Ios – How to define optional methods in Swift protocol

iosoptional-parametersswiftswift-extensionsswift-protocols

Is it possible in Swift? If not then is there a workaround to do it?

Best Solution

1. Using default implementations (preferred).

protocol MyProtocol {
    func doSomething()
}

extension MyProtocol {
    func doSomething() {
        /* return a default value or just leave empty */
    }
}

struct MyStruct: MyProtocol {
    /* no compile error */
}

Advantages

  • No Objective-C runtime is involved (well, no explicitly at least). This means you can conform structs, enums and non-NSObject classes to it. Also, this means you can take advantage of powerful generics system.

  • You can always be sure that all requirements are met when encountering types that conform to such protocol. It's always either concrete implementation or default one. This is how "interfaces" or "contracts" behave in other languages.

Disadvantages

  • For non-Void requirements, you need to have a reasonable default value, which is not always possible. However, when you encounter this problem, it means that either such requirement should really have no default implementation, or that your you made a mistake during API design.

  • You can't distinguish between a default implementation and no implementation at all, at least without addressing that problem with special return values. Consider the following example:

    protocol SomeParserDelegate {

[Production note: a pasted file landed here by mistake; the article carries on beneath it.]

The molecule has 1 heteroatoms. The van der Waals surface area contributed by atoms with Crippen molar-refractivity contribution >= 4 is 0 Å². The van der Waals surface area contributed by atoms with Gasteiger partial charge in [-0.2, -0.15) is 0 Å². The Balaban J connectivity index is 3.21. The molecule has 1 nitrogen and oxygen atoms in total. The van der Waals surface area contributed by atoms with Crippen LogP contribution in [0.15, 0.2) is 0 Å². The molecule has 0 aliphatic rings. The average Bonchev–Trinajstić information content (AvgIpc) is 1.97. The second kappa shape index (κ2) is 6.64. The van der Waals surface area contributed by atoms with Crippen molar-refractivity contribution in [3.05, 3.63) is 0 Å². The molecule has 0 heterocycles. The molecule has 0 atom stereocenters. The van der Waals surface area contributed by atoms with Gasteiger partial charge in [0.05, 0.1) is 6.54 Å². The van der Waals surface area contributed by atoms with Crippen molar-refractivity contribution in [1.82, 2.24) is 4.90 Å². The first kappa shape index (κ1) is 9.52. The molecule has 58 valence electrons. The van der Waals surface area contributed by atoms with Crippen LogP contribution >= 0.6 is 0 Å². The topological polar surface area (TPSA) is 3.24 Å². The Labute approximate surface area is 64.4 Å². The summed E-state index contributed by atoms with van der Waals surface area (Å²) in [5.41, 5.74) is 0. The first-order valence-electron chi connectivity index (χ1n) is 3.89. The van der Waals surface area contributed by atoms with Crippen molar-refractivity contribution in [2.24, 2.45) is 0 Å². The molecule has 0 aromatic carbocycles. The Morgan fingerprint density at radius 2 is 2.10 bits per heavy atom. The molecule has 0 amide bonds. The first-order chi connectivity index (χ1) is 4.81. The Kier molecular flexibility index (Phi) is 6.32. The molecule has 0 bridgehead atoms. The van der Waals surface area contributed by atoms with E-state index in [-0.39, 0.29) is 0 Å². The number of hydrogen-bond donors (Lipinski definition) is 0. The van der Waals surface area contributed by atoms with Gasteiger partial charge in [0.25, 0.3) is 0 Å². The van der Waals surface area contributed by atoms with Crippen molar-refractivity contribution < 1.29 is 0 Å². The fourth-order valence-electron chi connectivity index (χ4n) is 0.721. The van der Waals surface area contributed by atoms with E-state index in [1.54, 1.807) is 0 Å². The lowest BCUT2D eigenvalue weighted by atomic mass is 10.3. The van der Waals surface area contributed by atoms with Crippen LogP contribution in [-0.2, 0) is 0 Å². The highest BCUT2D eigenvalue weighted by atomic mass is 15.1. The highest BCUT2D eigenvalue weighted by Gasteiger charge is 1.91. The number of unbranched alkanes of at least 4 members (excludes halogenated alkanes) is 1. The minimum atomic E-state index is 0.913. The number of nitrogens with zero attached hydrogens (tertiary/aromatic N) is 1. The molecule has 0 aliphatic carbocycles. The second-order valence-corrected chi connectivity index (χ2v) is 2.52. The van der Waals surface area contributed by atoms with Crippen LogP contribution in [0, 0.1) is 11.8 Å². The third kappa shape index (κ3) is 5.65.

func validate(value: Any) -> Bool
    }
    

    If you provide a default implementation which just returns true — it's fine at the first glance. Now, consider the following pseudo code:

    final class SomeParser {
        func parse(data: Data) -> [Any] {
            if /* delegate.validate(value:) is not implemented */ {
                /* parse very fast without validating */
            } else {
                /* parse and validate every value */
            }
        }
    }
    

    There's no way to implement such an optimization — you can't know if your delegate implements a method or not.

    Although there's a number of different ways to overcome this problem (using optional closures, different delegate objects for different operations to name a few), that example presents the problem clearly.


2. Using @objc optional.

@objc protocol MyProtocol {
    @objc optional func doSomething()
}

class MyClass: NSObject, MyProtocol {
    /* no compile error */
}

Advantages

  • No default implementation is needed. You just declare an optional method or a variable and you're ready to go.

Disadvantages

  • It severely limits your protocol's capabilities by requiring all conforming types to be Objective-C compatible. This means, only classes that inherit from NSObject can conform to such protocol. No structs, no enums, no associated types.

  • You must always check if an optional method is implemented by either optionally calling or checking if the conforming type implements it. This might introduce a lot of boilerplate if you're calling optional methods often.